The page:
One could argue that Chamberlain's elevation to the Majors on Aug. 7 was one of the two most important decisions of the season. The Yankees were already sizzling at 19-7 since the All-Star break, a run that pushed them 12 games over .500, and sliced respective deficits in the Wild Card and AL East races from 9 ½ to a half-game and 12 to six. Yet there was something remiss about that bullpen. Farnsworth (11 hits and five walks in 11 innings pitched in July) drove fans and management nuts. Two arms, Scott Proctor (traded) and Mike Myers (released), are no longer with the team. Luis Vizcaino's July (1.62 ERA) was scintillating, but he also led all Yankees relievers in games (16) and innings pitched (16 2/3), and was used to the point where a tired arm shut him down for nine days earlier this month.

Help was at Brian Cashman's fingertips and his name was Eric Gagne, Cy Young Award winner (2003) and owner of an MLB-record 84 straight converted save chances. All it took was reportedly Kennedy and Melky Cabrera to get him, but Cashman said no thanks. Kennedy was too valuable a part of the Yankees' long-term future. Chamberlain was the internal solution Cashman craves, a secret weapon to get that baseball to Mariano Rivera.

AL East on May 29, 2007
AL East on Sept. 20, 2007
AL Wild Card on Sept. 20, 2007
Gagne is 1-2, with a 9.00 ERA and four blown saves in 15 appearances since the Red Sox snatched him on July 31 for three decent prospects. Chamberlain is 2-0, 0.49 with 24 strikeouts in 18 1/3 innings. He's a precious commodity, confined to "Joba Rules" that dictate he gets a day off for every inning worked. He's also, next to Rivera, the most valuable chip in the bullpen, important enough for the rules to be tweaked slightly in the eighth inning of Wednesday's 2-1 win that pulled the Yankees to within 1 ½ games of the AL East. For the first time in 14 appearances, Chamberlain was summoned in the middle of an inning. For what seemed to be the umpteenth time, Chamberlain earned a big out, whiffing Baltimore's Melvin Mora to preserve the one-run lead.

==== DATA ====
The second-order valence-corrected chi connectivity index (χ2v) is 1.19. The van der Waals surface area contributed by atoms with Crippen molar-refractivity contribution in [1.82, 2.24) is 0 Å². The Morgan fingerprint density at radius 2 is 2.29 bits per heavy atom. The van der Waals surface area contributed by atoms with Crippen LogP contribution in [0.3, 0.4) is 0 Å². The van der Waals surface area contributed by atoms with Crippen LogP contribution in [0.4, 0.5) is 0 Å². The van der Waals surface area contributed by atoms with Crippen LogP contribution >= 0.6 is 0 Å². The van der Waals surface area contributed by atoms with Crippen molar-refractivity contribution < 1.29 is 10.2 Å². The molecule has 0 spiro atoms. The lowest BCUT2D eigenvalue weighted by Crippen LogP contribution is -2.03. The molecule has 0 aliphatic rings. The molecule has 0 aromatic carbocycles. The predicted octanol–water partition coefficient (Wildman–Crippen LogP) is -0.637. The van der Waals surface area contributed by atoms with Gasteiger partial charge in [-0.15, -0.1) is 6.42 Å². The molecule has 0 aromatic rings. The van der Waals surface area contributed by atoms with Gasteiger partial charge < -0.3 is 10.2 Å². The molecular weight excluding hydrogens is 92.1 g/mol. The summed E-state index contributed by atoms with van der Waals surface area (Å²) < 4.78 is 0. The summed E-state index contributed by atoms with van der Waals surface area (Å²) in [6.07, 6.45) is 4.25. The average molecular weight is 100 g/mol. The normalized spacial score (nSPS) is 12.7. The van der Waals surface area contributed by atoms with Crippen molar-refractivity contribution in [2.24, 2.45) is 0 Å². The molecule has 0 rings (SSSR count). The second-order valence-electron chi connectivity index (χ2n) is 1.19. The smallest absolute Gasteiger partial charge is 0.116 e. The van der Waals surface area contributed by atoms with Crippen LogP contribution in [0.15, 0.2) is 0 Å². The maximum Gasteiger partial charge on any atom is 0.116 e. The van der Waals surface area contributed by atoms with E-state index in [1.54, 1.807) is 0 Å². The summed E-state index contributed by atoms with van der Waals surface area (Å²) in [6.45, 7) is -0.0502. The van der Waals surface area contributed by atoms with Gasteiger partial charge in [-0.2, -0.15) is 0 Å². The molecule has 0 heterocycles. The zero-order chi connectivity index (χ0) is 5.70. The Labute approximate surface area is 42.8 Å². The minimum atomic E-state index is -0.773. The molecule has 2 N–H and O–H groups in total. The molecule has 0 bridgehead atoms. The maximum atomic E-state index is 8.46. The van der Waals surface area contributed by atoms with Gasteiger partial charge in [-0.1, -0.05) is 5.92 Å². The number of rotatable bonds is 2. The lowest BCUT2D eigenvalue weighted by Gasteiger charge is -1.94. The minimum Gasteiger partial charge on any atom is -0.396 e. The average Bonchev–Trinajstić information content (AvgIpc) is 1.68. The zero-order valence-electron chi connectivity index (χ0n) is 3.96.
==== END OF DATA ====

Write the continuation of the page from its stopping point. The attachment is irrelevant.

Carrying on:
"He's come in and made a huge difference to come in and do what he's done, and get the outs that he has, and to be able to stabilize the pen out there," said Andy Pettitte, the Yankees' starter now 14-8 after Chamberlain and Rivera sealed the victory. "I think since he's came up everybody has been throwing the ball better out there."

So much so, Torre can't recall playing with or managing anyone in his 47 years of baseball more precocious than Chamberlain.

"Not with that ability," said Torre, adding without hesitation Hughes and Kennedy to the discussion. Hughes (4-3, 4.75) wasn't supposed to be with the Yankees this season, but only a strained hamstring curtailed a no-hitter in his second career start back in May and he's given up just five earned runs in his last 17 2/3 innings (2.55 ERA). Only Chamberlain rose through the ranks faster than Kennedy, who replaced a struggling Mussina in the rotation and is 1-0, 1.89 in three starts.

Mussina's 12 2/3 scoreless innings since his return from exile, combined with Torre's preference for experience, likely have Hughes and Kennedy in the bullpen come October, with one possibly left off the roster all together. But that's only due to a numbers game, not their physical aptitude and emotional strength at the tender ages of 21 (Hughes) and 22 (Kennedy).

"These kids certainly haven't done anything to scare me," Torre said. "The most important thing I've seen from these young kids is the fact that if they do happen to get a bad result, it doesn't really knock them off. They seem to think straight and try to straighten it out. I don't think there's any doubt in these kid's minds that they can't handle this."

You'll see Chamberlain, way ahead of the curve, come October. And pass or fail, he won't melt. Shortly after Lowell ended his scoreless streak at 17 2/3 innings on Sunday, he looked towards Fenway's Green Monster and shrugged his shoulders, a posture that suggested, "Oh well."

"You know you can't throw your whole life scoreless," Chamberlain said. "I wasn't thinking about it."

After all, Joba Rules or not, there was another night and they'll be a next time — when the Joba Show grows into full bloom and the stakes are at its highest.

"It's something you look forward to," Torre said.

Jon Lane is an Editorial Producer for He can be reached at comments